Greater Egyptian gerbil (Gerbillus pyramidum)

Greater Egyptian gerbil in desert habitat
Loading more images and videos...

Greater Egyptian gerbil fact file

Greater Egyptian gerbil description

GenusGerbillus (1)

The largest gerbil in Egypt (3), the greater Egyptian gerbil has orange-brown to tawny-grey fur on its upperparts (4), often with a darker stripe running down the spine and a white patch on the rump (2). In common with most other gerbils, the greater Egyptian gerbil has a creamy white belly (2), and large ears and claws (5). The long tail is pale brown on top and white underneath, with a black, bushy tuft at the end (2). The long hind feet measure roughly a quarter of the body length (5) and the soles of the feet are hairy (2).

Head-body length: 10 - 14 cm (2)
Tail length: 12 - 18 cm (2)
37 - 67 g (2)

Greater Egyptian gerbil biology

Typically solitary, due to limited food availability (7), the greater Egyptian gerbil is nocturnal, spending the daytime in a burrow (8). The burrow may have one to five entrances (2), which can be blocked with sand once the gerbil is inside (8).

Like many other gerbil species, the greater Egyptian gerbil forages at dusk and during the night for seeds (its preferred food) and other plant parts (2) (6). The greater Egyptian gerbil is known to store food reserves to cope with periods of food scarcity in its desert habitat; this often includes storing camel dung, which the gerbil picks through to find undigested seeds (2). It rarely ventures into open habitat because it is hunted by owls, but may also avoid shrubs due to the presence of snakes (9).

This species breeds between late winter and early spring, when increased rainfall boosts the amount of food available (10). The greater Egyptian gerbil gives birth to an average of four young at a time, after a gestation period of 25 days (4). The young, which are born naked and helpless with their eyes closed (5), are weaned after 25 to 30 days (8).


Greater Egyptian gerbil range

Despite its name, the greater Egyptian gerbil is found not only in Egypt, but has a range that stretches across North Africa, from Mali, through Niger, Chad and Sudan, to Egypt and Israel (1) (5).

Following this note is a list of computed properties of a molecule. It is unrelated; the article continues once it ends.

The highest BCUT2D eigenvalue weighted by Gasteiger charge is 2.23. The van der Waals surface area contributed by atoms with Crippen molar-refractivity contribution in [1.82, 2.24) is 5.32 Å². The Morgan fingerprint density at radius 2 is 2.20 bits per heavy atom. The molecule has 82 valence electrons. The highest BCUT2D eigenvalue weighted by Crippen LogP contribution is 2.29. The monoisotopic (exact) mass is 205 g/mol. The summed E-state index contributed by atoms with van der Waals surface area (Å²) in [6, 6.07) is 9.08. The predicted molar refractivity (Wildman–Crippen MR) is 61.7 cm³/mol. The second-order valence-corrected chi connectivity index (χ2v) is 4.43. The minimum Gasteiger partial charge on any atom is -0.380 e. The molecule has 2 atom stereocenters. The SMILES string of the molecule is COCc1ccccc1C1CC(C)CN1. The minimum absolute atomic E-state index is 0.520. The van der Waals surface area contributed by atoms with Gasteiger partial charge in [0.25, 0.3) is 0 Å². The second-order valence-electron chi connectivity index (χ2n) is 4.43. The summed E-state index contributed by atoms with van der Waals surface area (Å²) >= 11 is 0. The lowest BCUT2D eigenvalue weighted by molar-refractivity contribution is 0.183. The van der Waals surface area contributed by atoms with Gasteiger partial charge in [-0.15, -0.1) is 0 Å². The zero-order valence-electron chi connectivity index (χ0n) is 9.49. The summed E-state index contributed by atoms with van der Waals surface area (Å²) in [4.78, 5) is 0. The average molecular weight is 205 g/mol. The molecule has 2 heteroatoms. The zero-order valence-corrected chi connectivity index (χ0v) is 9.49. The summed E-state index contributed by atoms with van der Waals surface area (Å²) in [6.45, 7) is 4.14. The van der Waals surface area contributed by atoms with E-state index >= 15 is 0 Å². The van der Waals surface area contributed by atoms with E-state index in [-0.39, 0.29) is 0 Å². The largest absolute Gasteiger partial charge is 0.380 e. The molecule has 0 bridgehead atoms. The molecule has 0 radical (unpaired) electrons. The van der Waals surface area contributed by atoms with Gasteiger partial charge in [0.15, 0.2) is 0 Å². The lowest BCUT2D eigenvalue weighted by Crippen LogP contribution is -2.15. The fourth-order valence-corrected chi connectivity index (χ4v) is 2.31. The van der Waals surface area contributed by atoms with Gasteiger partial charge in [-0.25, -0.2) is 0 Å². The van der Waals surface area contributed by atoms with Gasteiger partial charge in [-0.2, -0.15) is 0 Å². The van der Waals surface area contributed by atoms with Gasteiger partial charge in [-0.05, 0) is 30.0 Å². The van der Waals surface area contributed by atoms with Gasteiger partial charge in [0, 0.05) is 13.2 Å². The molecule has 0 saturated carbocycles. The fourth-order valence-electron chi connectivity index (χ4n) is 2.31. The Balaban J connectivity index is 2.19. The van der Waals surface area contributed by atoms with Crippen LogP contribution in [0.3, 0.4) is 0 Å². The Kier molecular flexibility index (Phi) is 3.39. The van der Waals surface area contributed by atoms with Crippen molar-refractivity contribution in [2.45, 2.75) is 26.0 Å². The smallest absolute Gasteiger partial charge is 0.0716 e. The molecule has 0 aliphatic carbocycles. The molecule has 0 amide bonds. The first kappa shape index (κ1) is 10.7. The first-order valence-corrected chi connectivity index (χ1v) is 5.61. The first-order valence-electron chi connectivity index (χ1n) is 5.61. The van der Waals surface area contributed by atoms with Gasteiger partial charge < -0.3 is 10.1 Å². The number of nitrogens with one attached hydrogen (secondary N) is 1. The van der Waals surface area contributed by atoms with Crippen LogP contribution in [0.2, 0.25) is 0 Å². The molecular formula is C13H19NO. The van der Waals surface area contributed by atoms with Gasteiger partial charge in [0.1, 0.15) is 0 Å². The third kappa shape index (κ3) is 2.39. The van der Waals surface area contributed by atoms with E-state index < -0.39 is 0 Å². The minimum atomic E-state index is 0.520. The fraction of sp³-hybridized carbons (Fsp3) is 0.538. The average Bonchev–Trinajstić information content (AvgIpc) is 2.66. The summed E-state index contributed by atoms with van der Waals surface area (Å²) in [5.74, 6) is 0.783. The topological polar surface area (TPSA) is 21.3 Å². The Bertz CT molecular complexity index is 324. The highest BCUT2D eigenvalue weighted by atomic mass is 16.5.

Greater Egyptian gerbil habitat

The greater Egyptian gerbil occurs in a wide range of sandy desert habitats, showing a preference for unstable sand dunes with little vegetation cover (6).


Greater Egyptian gerbil status

Classified as Least Concern (LC) on the IUCN Red List (1).

IUCN Red List species status – Least Concern


Greater Egyptian gerbil threats

The greater Egyptian gerbil is currently not considered to be at risk of extinction, as it has a wide distribution, presumed large population, and is unlikely to be declining rapidly as there are no known major threats to the species (1). However, Gerbillus species tend to live in harsh environments, in habitat that is easily disturbed by human activity, which could pose a future threat to the greater Egyptian gerbil (5). It is possible that the growth of agricultural activities in its range, such as in the Nile Valley, may have negative impacts on the species (1).


Greater Egyptian gerbil conservation

The greater Egyptian gerbil is not known to be present in any protected areas and is not currently the subject of any specific conservation efforts (1).



Checked (24/08/10) by Dr Francis Gilbert, Associate Professor, University of Nottingham.

This species information was authored as part of the Arkive and Universities Scheme.


The state of being pregnant; the period from conception to birth.
Active at night.


  1. IUCN Red List (April, 2010)
  2. Aulagnier, S., Haffner, P., Mitchell-Jones, A.J., Moutou, F. and Zima, J. (2009) Mammals of Europe, North Africa and the Middle East. A&C Black Publishers Limited, London.
  3. Hoath, R. (2009) A Field Guide to the Mammals of Egypt. The American University in Cairo Press, Cairo.
  4. Qumsiyeh, M.B. (1996) Mammals of the Holy Land. Texas Tech University Press, Texas.
  5. Nowak, R.M. (1999) Walker’s Mammals of the World. The Johns Hopkins University Press, Baltimore, Maryland.
  6. Abramsky, Z., Rosenzweig, M.L. and Pinshow, B. (1991) The shape of a gerbil isocline measured using principles of optimal habitat selection. Ecology, 72(1): 329-340.
  7. MacDonald, D.W. (2001) The New Encyclopedia of Mammals. Oxford University Press, Oxford.
  8. Gerbil Information Page (April, 2010)
  9. Kotler, B.P., Blaustein, L. and Brown, J.S. (1992) Predator facilitation: the combined effect of snakes and owls on the foraging behaviour of gerbils. Annales Zoologici Fennici, 29: 199-206
  10. Soliman, S. and Mohallal, E.M. (2009) Patterns of reproduction in two sympatric gerbil species in arid Egypt. Integrative Zoology, 4: 248-253.

Image credit

Greater Egyptian gerbil in desert habitat  
Greater Egyptian gerbil in desert habitat

© David Hosking /

FLPA - images of nature
Pages Green House
Suffolk IP14 5QA
United Kingdom
Tel: +44 (0) 1728 861 113
Fax: +44 (0) 1728 860 222


Link to this photo

Arkive species - Greater Egyptian gerbil (Gerbillus pyramidum) Embed this Arkive thumbnail link ("portlet") by copying and pasting the code below.

Terms of Use - The displayed portlet may be used as a link from your website to Arkive's online content for private, scientific, conservation or educational purposes only. It may NOT be used within Apps.

Read more about



MyARKive offers the scrapbook feature to signed-up members, allowing you to organize your favourite Arkive images and videos and share them with friends.

Play the Team WILD game:

Team WILD, an elite squadron of science superheroes, needs your help! Your mission: protect and conserve the planet’s species and habitats from destruction.

Conservation in Action

Which species are on the road to recovery? Find out now »

Help us share the wonders of the natural world. Donate today!


Back To Top